OP you need to tell us more bout your association and country.


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    Gus

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    Re: What if I don't want a black belt yet?

    Post by Gus on Mon Mar 18, 2013 12:03 am

    I move around a lot so Im never in one place to grade - plus each country has its own federation etc, these all require money to join. I havent graded in about 4 years because of this. I am still a blue belt in Spain - I would have to get this signed over to the NIJF then I could get my brown probably in a month or so and then I could fight for my black. All this takes time and money - even though I train as much as I can (last week 6 times a week - this week with work very little) and I can throw over half the blackbelts I meet ( elite Judo players obviously wipe the floor with me) . I kind of would like to get my blackbelt but I was in a club the other day where an orange belt was better than half the blackbelts at the other clubs ! So I have mixed feelings about belts - on the one hand I would like to proudly wear my blackbelt and Id like to fight for it as well as have technical knowledge - especially before Im over a hundred years old ! On the other hand there's such a wide discrepency between standards of black belts I dont necessarily think its a good indication of technical profficiency. Some clubs keep students down in belt colour (to win medals I suspect) and some clubs grade their students quickly (everyone wants a blackbelt so it attracts people if they can go from green to black in a year - Ive seen it happen a lot at a couple of clubs !) .
    Ill never forget a Mongolian guy I used to train with who despised the belt system - a perpetual white belt he could throw most of the black belts for ippon with a beutiful seio nage within 30 seconds - and this was blackbelts that trained with him regularily - it wasnt as if he was cheating them into going easy on him. Of course in some places competition results count for more than rank as well.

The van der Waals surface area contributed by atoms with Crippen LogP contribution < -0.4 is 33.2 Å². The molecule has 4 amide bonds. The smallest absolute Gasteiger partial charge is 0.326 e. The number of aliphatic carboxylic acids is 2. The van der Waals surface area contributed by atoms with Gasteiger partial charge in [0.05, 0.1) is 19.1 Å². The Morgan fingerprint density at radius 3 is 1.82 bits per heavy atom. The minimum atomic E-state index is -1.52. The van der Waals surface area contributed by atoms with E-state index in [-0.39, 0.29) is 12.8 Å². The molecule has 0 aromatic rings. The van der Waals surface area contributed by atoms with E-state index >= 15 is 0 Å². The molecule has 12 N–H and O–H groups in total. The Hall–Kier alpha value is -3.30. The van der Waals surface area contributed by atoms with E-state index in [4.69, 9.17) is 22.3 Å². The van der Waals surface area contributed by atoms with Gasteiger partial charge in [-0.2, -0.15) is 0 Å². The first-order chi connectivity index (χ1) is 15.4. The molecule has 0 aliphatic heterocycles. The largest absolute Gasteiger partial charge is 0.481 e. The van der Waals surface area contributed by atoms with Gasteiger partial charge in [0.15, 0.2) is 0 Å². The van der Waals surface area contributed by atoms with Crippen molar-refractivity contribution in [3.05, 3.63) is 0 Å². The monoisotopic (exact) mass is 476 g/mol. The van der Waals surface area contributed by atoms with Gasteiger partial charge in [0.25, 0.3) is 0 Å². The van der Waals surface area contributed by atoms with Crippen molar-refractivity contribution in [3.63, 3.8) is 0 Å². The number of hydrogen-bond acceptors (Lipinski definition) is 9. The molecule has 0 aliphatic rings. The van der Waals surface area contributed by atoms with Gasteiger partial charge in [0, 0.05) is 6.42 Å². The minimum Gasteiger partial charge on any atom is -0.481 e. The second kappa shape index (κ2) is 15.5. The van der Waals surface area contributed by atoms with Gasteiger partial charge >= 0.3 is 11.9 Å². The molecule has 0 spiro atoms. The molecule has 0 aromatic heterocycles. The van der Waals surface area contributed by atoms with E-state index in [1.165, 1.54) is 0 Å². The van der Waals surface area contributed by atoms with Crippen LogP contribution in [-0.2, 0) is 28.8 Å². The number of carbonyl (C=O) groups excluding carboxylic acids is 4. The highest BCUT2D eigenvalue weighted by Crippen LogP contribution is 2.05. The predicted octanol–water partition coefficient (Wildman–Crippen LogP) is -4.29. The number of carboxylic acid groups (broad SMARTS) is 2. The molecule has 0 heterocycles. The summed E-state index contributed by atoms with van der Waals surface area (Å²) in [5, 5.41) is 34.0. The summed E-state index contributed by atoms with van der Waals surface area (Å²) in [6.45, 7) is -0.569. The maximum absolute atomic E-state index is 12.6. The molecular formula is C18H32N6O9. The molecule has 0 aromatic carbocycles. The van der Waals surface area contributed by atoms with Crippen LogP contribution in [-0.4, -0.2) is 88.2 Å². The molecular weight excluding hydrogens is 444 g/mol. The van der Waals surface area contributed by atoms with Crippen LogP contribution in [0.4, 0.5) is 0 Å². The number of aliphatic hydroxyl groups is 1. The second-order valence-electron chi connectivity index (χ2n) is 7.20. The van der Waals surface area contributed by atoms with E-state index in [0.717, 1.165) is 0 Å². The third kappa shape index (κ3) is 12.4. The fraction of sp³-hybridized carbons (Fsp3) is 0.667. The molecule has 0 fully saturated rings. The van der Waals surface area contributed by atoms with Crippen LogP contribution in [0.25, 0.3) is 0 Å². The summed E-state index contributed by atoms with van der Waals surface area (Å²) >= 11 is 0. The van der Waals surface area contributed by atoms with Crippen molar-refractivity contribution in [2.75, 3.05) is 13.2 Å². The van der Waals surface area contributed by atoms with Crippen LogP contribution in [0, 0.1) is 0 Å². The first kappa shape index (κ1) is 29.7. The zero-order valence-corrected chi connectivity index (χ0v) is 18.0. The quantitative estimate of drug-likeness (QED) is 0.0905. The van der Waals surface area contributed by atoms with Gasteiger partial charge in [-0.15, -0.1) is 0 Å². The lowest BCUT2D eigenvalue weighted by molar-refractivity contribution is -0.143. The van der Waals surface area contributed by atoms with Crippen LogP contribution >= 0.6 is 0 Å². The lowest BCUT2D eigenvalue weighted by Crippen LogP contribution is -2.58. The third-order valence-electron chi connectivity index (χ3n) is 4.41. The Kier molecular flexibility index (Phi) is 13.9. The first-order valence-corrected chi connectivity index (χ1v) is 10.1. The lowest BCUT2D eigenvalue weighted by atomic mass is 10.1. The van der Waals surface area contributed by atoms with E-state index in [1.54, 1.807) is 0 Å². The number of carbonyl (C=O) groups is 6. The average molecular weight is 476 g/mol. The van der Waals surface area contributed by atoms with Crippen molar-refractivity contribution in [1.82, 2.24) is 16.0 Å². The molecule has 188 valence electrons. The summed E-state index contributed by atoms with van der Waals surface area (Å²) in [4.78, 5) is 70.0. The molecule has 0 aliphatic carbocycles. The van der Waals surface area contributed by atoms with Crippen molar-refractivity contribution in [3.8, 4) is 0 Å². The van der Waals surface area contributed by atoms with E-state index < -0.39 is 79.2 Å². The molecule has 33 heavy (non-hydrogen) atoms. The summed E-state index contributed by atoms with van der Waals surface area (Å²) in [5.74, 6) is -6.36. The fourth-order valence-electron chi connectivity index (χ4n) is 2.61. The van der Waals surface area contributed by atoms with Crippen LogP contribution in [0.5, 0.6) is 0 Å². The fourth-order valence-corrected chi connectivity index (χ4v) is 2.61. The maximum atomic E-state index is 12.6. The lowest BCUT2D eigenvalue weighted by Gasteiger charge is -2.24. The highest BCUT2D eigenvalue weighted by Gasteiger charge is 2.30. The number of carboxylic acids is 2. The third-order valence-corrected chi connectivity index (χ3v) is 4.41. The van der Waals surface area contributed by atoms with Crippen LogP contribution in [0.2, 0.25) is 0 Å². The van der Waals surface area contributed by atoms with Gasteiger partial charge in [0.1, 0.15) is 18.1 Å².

I hear in Japan its quicker to get your blackbelt in Judo - Id listen to your teacher - the fact that a couple of brown belts are better than you is not important. If you dont feel you quite cut the rank - train harder !
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    afja_lm139

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    Age : 78

    Re: What if I don't want a black belt yet?

    Post by afja_lm139 on Mon Mar 18, 2013 5:10 am

    Used to go up to Japan from Okinawa and compete or work out at the Kodokan or Police Dojo and was like a rag doll most of the time. Then the spirit got in me and I did batsugan with a bunch of GI's and high school Judoka. One high schooler beat the hell out of me and we became friends. His name was Okano and in a few years later won Gold in the 1964 Olympics. He was fast on the draw. Most of the high school Judoka were a little immature and less physical then us GI types or their peers for sure. However, one was cautious not to take them for granted. I finished batsugan, two sessions, with 5 wins and a few defeats. We lined up in kohaku fashion, and some were better than others. After all, I was only 19 or 20 and weighed 130 pounds. Not much more than a teenager myself Smile

    In mid-1962 after returning to the USA I was like greased lightening and could randori very well against sandans and at least a Yodan or so. But, my Air Force job strained me with duties and Judo became just another hobby. Didn't matter though; it was fun anyway.


    Last edited by afja_lm139 on Wed Mar 20, 2013 7:58 am; edited 4 times in total

    Wandering WB

    Posts : 102
    Join date : 2013-02-21

    Re: What if I don't want a black belt yet?

    Post by Wandering WB on Fri Mar 29, 2013 11:21 am

    If you don't want the black belt, then tell your teacher you don't want it. Despite what some think, it is possible to stand up to your MA teacher. Tell your teacher not to talk to you like that the next time he mentions the black belt and notify him that you'll come to class wearing a white belt if he continues to insist. Works for me just fine.

    NYCNewbie

    Posts : 69
    Join date : 2012-12-29

    Re: What if I don't want a black belt yet?